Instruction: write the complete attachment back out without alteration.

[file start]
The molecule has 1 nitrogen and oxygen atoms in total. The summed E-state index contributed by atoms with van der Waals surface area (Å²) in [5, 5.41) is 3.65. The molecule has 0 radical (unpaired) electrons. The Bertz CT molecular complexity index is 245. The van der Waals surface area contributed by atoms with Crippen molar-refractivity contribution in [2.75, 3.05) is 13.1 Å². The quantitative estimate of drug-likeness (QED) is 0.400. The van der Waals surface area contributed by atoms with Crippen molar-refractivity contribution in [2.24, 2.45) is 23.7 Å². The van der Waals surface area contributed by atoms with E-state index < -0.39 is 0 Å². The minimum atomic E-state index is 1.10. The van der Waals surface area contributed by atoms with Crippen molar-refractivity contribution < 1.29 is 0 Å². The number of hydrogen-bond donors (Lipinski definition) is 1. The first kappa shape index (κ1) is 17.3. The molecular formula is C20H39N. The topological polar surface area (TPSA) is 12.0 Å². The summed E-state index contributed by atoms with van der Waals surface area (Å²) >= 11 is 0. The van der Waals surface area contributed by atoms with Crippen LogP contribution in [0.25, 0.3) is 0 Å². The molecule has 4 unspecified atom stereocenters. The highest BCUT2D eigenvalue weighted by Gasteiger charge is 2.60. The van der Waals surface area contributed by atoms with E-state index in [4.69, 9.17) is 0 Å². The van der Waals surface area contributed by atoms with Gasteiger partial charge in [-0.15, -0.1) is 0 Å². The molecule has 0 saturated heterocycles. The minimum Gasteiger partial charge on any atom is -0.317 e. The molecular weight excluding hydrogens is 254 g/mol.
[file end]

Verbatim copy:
The molecule has 1 nitrogen and oxygen atoms in total. The summed E-state index contributed by atoms with van der Waals surface area (Å²) in [5, 5.41) is 3.65. The molecule has 0 radical (unpaired) electrons. The Bertz CT molecular complexity index is 245. The van der Waals surface area contributed by atoms with Crippen molar-refractivity contribution in [2.75, 3.05) is 13.1 Å². The quantitative estimate of drug-likeness (QED) is 0.400. The van der Waals surface area contributed by atoms with Crippen molar-refractivity contribution in [2.24, 2.45) is 23.7 Å². The van der Waals surface area contributed by atoms with E-state index < -0.39 is 0 Å². The minimum atomic E-state index is 1.10. The van der Waals surface area contributed by atoms with Crippen molar-refractivity contribution < 1.29 is 0 Å². The number of hydrogen-bond donors (Lipinski definition) is 1. The first kappa shape index (κ1) is 17.3. The molecular formula is C20H39N. The topological polar surface area (TPSA) is 12.0 Å². The summed E-state index contributed by atoms with van der Waals surface area (Å²) >= 11 is 0. The van der Waals surface area contributed by atoms with Crippen LogP contribution in [0.25, 0.3) is 0 Å². The molecule has 4 unspecified atom stereocenters. The highest BCUT2D eigenvalue weighted by Gasteiger charge is 2.60. The van der Waals surface area contributed by atoms with E-state index in [4.69, 9.17) is 0 Å². The van der Waals surface area contributed by atoms with Gasteiger partial charge in [-0.15, -0.1) is 0 Å². The molecule has 0 saturated heterocycles. The minimum Gasteiger partial charge on any atom is -0.317 e. The molecular weight excluding hydrogens is 254 g/mol.